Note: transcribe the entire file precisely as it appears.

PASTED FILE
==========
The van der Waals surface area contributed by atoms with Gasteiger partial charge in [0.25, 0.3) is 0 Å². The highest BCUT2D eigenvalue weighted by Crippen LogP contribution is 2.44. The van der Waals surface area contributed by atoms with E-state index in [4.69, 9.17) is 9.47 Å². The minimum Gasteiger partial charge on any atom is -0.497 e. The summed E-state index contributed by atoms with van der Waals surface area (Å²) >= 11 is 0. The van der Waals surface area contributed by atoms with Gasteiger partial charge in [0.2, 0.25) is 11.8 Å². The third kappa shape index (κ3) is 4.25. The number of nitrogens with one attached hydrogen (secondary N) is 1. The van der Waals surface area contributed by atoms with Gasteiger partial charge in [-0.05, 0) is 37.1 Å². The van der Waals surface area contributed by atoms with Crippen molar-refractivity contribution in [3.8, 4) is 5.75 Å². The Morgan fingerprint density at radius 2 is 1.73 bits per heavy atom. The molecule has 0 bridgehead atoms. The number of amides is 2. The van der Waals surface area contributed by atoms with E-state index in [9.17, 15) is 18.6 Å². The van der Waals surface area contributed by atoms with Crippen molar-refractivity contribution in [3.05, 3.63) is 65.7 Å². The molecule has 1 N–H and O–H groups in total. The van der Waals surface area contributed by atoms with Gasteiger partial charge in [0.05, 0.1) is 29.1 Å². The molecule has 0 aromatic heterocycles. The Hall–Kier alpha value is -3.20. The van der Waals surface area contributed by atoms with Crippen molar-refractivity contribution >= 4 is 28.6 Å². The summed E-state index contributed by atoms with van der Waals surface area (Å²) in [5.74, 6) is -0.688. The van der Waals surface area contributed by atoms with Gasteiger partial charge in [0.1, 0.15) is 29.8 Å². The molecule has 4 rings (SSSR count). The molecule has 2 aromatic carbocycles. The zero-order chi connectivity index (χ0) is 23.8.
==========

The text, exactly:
The van der Waals surface area contributed by atoms with Gasteiger partial charge in [0.25, 0.3) is 0 Å². The highest BCUT2D eigenvalue weighted by Crippen LogP contribution is 2.44. The van der Waals surface area contributed by atoms with E-state index in [4.69, 9.17) is 9.47 Å². The minimum Gasteiger partial charge on any atom is -0.497 e. The summed E-state index contributed by atoms with van der Waals surface area (Å²) >= 11 is 0. The van der Waals surface area contributed by atoms with Gasteiger partial charge in [0.2, 0.25) is 11.8 Å². The third kappa shape index (κ3) is 4.25. The number of nitrogens with one attached hydrogen (secondary N) is 1. The van der Waals surface area contributed by atoms with Gasteiger partial charge in [-0.05, 0) is 37.1 Å². The van der Waals surface area contributed by atoms with Crippen molar-refractivity contribution in [3.8, 4) is 5.75 Å². The Morgan fingerprint density at radius 2 is 1.73 bits per heavy atom. The molecule has 0 bridgehead atoms. The number of amides is 2. The van der Waals surface area contributed by atoms with E-state index in [9.17, 15) is 18.6 Å². The van der Waals surface area contributed by atoms with Crippen molar-refractivity contribution in [3.05, 3.63) is 65.7 Å². The molecule has 1 N–H and O–H groups in total. The van der Waals surface area contributed by atoms with Gasteiger partial charge in [0.05, 0.1) is 29.1 Å². The molecule has 0 aromatic heterocycles. The Hall–Kier alpha value is -3.20. The van der Waals surface area contributed by atoms with Crippen molar-refractivity contribution >= 4 is 28.6 Å². The summed E-state index contributed by atoms with van der Waals surface area (Å²) in [5.74, 6) is -0.688. The van der Waals surface area contributed by atoms with Gasteiger partial charge in [0.1, 0.15) is 29.8 Å². The molecule has 4 rings (SSSR count). The molecule has 2 aromatic carbocycles. The zero-order chi connectivity index (χ0) is 23.8.